On her office door Paris has taped a favorite quotation: “What is defined as real is real in its effects.” The vital question she raises is whether we are letting the church (via the biblical script) or the world (via the experiential script) define—sexually speaking—what is real. Rather than being “resident aliens,” Paris fears that Christians have colluded with the spirit of the world and “contributed to the cementing of sexual desire as central to human identity.” Eve Tushnet, a lesbian Catholic who has chosen celibacy, reinforces why this move is so troubling in Commonweal:

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If we seek to overcome any aspects of our culture that conflict with the gospel, I’m not sure why we would expect the gay liberation movement—slightly over a hundred years old, and largely Western in character—to be less culture-bound, and therefore a better guide to the countercultural aspects of the gospel, than the Catholic Church. The church is bigger and older than you, me, or the very concept of the homosexual person. (The view that sexual orientation is intrinsic and constitutive of a person’s deepest identity comes from a school of psychology that owes very little to the gospel, and a great deal to anti-Christian forms of philosophical materialism.)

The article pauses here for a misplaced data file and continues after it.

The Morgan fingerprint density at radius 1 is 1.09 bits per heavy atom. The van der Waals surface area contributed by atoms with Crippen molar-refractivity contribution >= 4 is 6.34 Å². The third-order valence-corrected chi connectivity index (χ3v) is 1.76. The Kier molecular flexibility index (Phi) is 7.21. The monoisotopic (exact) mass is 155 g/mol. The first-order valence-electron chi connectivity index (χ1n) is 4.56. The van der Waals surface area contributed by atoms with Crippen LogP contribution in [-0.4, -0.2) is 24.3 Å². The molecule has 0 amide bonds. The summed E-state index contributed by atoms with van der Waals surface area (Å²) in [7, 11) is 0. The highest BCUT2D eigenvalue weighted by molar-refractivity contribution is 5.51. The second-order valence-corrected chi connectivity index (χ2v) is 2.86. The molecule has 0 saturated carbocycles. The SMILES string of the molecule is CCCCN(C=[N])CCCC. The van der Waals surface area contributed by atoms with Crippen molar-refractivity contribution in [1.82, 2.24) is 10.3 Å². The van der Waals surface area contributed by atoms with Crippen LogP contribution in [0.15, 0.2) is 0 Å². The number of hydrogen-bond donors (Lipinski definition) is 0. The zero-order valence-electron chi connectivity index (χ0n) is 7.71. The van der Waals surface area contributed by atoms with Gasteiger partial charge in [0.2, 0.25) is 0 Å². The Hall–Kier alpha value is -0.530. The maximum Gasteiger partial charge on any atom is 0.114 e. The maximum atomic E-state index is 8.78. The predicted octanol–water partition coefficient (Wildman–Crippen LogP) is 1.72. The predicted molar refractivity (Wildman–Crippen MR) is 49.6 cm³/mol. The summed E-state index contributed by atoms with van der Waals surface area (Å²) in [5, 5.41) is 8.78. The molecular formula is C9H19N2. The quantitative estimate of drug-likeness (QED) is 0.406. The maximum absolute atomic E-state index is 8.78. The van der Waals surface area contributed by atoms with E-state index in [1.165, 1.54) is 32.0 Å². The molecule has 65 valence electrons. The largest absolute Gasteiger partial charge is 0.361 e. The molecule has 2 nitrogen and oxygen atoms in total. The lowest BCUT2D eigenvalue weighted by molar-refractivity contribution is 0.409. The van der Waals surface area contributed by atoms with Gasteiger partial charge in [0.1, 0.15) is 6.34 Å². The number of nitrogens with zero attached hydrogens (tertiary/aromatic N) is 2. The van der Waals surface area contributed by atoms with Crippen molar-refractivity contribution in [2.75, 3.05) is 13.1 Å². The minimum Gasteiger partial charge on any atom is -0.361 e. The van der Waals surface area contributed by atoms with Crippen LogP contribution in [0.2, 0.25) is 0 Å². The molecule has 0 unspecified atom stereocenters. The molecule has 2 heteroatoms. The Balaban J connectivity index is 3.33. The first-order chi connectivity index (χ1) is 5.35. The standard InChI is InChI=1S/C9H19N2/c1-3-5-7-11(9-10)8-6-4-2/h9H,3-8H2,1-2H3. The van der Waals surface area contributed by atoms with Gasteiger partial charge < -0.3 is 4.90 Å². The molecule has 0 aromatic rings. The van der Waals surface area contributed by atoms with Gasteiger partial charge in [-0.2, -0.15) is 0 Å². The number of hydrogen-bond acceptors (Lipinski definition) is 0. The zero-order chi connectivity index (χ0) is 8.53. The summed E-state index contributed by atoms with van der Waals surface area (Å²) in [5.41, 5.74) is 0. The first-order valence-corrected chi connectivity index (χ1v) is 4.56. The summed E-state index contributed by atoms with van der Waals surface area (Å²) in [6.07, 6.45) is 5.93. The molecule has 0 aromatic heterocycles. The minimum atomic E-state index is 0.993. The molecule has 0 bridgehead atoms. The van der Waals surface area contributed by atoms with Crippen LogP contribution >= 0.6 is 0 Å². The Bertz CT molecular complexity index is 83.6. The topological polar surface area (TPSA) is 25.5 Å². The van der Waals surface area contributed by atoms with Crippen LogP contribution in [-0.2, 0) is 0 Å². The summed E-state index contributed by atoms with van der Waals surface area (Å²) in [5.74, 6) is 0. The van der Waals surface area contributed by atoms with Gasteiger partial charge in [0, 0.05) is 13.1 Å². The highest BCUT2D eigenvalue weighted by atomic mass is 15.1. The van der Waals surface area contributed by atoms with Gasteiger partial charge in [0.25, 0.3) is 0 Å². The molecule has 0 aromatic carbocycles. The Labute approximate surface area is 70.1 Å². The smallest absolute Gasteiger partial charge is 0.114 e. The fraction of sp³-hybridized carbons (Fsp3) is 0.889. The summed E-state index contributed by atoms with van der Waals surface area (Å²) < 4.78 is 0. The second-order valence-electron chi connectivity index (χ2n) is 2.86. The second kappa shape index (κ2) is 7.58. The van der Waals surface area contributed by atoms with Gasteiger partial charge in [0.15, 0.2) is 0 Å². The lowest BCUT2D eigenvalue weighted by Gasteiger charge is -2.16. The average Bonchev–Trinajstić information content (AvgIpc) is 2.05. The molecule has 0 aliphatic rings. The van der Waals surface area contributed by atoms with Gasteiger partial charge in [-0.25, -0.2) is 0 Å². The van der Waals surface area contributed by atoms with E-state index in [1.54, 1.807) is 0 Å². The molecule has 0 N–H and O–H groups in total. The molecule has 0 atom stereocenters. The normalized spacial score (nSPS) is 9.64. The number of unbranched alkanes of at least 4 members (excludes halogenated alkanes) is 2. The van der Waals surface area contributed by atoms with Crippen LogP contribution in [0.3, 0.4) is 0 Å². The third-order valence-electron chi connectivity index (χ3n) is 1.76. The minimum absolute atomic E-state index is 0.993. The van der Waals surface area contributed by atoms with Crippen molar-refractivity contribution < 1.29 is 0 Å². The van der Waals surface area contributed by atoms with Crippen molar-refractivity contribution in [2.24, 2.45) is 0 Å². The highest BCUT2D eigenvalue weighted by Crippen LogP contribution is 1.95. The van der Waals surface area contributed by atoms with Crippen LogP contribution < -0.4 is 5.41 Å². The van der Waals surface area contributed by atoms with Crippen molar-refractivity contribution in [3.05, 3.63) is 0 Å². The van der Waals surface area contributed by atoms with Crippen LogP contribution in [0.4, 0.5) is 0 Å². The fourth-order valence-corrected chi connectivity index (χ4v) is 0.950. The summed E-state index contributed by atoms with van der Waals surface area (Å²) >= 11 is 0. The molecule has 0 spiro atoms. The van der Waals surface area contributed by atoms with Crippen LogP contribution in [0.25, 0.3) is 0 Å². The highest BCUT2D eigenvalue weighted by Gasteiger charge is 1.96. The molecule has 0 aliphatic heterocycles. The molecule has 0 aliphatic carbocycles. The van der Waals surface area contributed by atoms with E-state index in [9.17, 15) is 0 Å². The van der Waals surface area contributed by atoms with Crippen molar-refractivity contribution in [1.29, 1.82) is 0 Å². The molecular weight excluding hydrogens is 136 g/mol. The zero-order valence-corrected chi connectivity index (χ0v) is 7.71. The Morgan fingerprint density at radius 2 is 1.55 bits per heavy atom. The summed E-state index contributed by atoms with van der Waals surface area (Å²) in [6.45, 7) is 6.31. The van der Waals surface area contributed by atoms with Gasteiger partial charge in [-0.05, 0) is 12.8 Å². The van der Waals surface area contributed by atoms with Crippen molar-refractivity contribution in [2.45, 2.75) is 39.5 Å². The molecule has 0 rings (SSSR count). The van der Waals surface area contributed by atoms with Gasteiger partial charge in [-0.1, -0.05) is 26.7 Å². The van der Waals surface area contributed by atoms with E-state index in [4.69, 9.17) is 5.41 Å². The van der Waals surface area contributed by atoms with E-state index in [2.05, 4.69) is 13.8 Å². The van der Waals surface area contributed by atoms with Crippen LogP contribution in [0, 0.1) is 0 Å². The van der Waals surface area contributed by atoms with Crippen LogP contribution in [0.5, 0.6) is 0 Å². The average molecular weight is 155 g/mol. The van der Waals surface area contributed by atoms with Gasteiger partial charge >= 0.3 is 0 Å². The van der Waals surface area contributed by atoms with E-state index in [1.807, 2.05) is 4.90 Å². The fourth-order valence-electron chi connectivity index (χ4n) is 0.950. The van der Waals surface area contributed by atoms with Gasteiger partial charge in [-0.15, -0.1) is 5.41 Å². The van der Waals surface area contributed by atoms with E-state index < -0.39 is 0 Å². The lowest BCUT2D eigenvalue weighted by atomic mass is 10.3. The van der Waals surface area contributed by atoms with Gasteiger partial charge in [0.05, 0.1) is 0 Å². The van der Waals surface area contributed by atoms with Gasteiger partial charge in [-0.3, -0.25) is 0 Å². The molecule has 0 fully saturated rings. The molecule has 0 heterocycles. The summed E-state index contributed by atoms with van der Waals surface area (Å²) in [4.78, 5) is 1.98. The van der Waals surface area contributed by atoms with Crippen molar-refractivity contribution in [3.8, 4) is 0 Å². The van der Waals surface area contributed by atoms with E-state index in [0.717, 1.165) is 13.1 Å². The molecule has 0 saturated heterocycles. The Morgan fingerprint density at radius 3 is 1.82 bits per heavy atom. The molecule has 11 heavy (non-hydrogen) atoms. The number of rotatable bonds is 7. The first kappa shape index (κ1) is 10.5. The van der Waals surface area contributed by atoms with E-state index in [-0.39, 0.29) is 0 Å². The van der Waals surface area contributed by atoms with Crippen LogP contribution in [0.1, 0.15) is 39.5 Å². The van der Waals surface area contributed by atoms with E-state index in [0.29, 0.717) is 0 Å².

Both Hill and Paris are keenly aware of how the apostle Paul’s logic goes against the cultural logic of his day and ours: What we desire or do sexually is not who we are. When Paul addresses a catalog of sins in the Corinthian church, including “the sexually immoral” and “men who practice homosexuality,” he says—with emphasis on the past tense—“And such were some of you. But you were washed, you were sanctified, you were justified in the name of the Lord Jesus Christ and by the Spirit of our God” (1 Cor. 6:11, ESV). Today many well-intentioned but misguided Christians interpret that process of repentance (metanoia) through the framework of sexual identity categories, as if the decisive change is one of sexual orientation rather than conformity to the image of Christ. What matters is not whether a person can boast of being an “ex-gay”—a bizarre appellation—but whether, after undergoing burial and resurrection with Christ, he or she “[walks] in newness of life” (Rom. 6:4, ESV). The gay self—and its binary opposite, the straight self—is not a true self. Let us, then, baptize Polonius’s advice to his son in Hamlet: “This above all: to thine own self—in Christ—be true.” That self tells stories about growing, however messily, in grace (2 Pet. 3:18), not about “coming out” of the closet or switching orientations.